Scientists at Rothamsted Research and Warwick University have been awarded £1M by the Biotechnology and Biological Sciences Research Council (BBSRC) in partnership with Syngenta, to research the decline of honeybees.
UK government figures suggest bee numbers have fallen by 10-15% over the last 2 years; the British Beekeepers’ Association (BBKA) quotes a figure nearer 30% for 2008. Since the declines were first reported a number of factors have been suggested. Most scientists now believe that a complex of interacting factors is the most likely cause.
Lead researcher, Dr Juliet Osborne said: “Bees living on agricultural landscapes have a lot to deal with! They must respond to sudden changes in availability of food – pollen and nectar – whist dealing with a variety of diseases, parasites and other stresses. This project will provide us with a unique insight into how disease and food supply affect the survival of bees in farmed landscapes.”
The team will use a combination of field work and computer modelling to look at how the bees’ behaviour outside the hive, while looking for food, interacts with what is affecting bees in the hive – factors that have historically been studied separately. The ultimate aim of the project is to build a model that will allow us to understand how bees may respond to diseases in a changing farmed landscape.
Dr Peter Campbell, Syngenta said: “Honeybees are important pollinators for many crops, garden and wildflowers. They are essential both for food security and sustainable agriculture and horticulture. This work will substantially improve our understanding of the many factors affecting honeybee health. A main outcome of the project will be a predictive tool that can help beekeepers, farmers and other landscape managers to improve honeybee health.”
Professor Janet Allen, Director of Research, BBSRC said: “We are all concerned about the decline in honeybee numbers and the effect this could have on our food supplies. It is highly likely that there is no one cause of the drop in numbers which makes this project absolutely critical.”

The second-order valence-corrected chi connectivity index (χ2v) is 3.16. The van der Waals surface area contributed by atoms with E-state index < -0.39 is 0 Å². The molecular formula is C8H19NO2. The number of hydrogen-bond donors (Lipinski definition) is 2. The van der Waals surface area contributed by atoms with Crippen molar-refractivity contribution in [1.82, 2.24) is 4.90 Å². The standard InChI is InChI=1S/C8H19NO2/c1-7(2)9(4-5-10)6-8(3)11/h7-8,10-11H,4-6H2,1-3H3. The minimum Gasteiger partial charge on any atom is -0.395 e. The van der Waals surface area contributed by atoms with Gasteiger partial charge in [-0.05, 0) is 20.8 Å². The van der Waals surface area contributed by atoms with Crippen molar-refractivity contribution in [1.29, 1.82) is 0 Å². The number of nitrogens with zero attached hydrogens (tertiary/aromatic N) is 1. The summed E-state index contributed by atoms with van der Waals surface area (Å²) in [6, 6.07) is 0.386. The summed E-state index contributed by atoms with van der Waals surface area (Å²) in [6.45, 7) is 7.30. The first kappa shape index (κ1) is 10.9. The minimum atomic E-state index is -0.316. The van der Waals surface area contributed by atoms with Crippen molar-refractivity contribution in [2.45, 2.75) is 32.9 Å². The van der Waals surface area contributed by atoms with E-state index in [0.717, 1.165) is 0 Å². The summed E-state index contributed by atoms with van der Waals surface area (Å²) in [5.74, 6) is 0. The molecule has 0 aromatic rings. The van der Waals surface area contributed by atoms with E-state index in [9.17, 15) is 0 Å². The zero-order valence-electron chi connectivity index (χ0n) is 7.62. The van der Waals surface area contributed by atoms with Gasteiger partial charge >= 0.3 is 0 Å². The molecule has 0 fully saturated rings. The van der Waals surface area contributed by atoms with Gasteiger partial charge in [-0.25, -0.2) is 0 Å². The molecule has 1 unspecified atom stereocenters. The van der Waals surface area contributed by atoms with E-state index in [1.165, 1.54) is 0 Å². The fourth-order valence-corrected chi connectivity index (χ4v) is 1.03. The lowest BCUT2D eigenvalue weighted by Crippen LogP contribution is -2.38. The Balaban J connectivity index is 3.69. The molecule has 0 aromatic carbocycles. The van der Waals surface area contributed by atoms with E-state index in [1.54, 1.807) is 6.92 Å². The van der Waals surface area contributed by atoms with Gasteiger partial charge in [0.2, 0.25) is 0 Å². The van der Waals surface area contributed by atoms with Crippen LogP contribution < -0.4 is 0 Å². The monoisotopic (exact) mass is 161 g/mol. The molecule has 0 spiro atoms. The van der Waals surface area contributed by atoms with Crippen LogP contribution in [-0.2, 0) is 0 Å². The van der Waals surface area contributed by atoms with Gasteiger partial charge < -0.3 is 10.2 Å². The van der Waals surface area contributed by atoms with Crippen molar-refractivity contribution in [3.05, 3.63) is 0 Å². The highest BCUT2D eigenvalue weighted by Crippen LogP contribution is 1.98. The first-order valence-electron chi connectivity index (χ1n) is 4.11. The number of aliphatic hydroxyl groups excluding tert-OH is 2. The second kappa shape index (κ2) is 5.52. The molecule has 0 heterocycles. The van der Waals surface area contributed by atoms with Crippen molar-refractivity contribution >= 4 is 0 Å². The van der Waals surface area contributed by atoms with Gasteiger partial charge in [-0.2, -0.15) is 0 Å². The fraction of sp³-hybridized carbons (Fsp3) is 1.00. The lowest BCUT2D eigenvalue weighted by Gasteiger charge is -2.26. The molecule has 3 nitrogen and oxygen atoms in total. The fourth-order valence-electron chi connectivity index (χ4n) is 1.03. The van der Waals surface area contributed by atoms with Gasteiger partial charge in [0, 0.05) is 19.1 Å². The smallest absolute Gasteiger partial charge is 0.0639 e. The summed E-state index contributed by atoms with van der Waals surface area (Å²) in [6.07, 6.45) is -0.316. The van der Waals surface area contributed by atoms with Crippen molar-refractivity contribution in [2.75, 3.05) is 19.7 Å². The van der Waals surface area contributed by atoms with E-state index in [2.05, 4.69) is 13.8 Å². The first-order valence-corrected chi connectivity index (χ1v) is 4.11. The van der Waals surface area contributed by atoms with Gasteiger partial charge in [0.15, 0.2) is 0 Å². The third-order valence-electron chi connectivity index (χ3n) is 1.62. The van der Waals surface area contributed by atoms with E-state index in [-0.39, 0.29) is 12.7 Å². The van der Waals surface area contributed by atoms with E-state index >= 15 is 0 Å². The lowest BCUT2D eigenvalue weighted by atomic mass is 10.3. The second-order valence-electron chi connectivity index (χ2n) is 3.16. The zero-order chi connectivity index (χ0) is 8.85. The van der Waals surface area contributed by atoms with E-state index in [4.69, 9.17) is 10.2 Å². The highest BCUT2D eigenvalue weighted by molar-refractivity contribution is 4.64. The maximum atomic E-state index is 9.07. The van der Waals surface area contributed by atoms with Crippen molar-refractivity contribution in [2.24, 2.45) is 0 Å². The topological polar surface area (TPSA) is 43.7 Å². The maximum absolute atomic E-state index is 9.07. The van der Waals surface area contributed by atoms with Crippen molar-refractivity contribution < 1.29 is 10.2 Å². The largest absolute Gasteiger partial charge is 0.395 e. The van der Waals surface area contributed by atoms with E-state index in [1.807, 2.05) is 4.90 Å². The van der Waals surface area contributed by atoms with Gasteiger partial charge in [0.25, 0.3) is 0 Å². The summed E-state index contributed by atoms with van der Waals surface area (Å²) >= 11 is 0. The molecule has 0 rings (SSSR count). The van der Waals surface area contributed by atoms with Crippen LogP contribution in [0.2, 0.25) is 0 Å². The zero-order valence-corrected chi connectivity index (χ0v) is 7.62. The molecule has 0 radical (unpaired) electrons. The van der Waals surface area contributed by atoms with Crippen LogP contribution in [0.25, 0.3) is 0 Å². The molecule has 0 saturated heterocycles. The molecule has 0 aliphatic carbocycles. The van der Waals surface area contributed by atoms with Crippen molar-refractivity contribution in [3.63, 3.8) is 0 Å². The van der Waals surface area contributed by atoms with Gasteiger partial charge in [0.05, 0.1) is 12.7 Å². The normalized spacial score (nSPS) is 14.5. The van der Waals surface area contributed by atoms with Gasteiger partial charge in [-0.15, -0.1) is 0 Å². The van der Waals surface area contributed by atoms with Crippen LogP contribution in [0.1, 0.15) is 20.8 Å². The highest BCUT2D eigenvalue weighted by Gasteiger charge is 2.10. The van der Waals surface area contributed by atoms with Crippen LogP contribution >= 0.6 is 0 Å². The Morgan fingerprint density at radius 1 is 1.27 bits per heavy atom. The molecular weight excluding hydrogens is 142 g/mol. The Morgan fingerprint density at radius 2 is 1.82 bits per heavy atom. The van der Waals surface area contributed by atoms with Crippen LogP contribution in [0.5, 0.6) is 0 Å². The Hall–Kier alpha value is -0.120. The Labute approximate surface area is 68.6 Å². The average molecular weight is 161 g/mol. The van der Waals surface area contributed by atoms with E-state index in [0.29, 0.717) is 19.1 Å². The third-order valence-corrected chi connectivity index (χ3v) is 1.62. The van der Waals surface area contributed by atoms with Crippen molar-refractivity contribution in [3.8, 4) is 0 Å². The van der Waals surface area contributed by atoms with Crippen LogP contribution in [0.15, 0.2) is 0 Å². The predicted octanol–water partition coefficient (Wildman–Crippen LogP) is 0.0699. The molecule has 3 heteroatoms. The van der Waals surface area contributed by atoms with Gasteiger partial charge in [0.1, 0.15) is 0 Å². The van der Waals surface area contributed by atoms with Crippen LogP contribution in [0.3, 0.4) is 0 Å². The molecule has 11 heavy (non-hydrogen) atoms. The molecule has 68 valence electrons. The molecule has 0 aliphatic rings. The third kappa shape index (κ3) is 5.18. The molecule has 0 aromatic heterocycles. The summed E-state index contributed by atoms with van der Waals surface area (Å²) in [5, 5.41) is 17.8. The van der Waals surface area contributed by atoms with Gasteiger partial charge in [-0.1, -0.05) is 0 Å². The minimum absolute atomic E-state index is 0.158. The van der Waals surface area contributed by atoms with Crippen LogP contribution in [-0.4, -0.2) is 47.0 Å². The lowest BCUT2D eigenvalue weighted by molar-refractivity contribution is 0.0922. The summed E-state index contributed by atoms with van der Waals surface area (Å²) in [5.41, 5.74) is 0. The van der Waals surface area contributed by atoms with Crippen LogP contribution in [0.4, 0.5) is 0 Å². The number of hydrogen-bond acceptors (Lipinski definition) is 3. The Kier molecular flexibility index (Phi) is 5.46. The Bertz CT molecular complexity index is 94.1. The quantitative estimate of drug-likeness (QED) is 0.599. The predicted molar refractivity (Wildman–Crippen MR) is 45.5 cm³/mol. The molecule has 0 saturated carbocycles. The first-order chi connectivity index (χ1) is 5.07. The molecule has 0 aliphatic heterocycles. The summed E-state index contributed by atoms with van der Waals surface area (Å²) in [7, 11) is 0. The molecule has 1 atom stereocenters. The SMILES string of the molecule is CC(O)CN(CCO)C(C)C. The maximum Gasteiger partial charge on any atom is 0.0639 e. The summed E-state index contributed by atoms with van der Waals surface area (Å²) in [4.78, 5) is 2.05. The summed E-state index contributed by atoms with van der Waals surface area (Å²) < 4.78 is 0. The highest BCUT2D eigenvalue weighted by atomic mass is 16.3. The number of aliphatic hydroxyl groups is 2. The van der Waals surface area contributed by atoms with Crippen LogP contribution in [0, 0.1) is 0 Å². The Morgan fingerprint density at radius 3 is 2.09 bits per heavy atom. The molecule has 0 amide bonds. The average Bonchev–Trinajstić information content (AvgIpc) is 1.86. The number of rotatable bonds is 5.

As funders, the research councils and Syngenta are stepping up to the plate in the fight against declining honeybee populations. In addition to this project, Syngenta have also launched Operation Pollinator, a 5-year €1M programme in seven European countries (and the USA) to boost pollinating insects by providing wildflower strips. And Dr Osborne’s project is one of four honey bee-related projects funded by the research councils in recent months, with a total investment of £2.1 million. For example, BBSRC is also funding a project led by Professor Ian Jones at Reading University, who is researching Israel Acute Paralysis Virus (IAPV), which is associated with colony collapse disorder and exacerbated by varroa mite infection. And the Natural Environment Research Council (NERC) is funding two projects: Dr William Hughes of the University of Leeds is investigating the effects of genetic diversity on transmission and evolution of infection of honeybees by the fungal parasite, chalkbrood and Professor Mike Boots of the University of Sheffield is looking at the evolution of virulence in viral diseases that infect honeybees via varroa mite.
BBSRC also manages the Insect Pollinators Initiative – a £10M joint funding source under the Living with Environmental Change (LWEC) partnership. This is a joint initiative from BBSRC, Defra, the Natural Environment Research Council (NERC), the Wellcome Trust and the Scottish Government. Projects funded under the initiative are due to be announced in July 2010.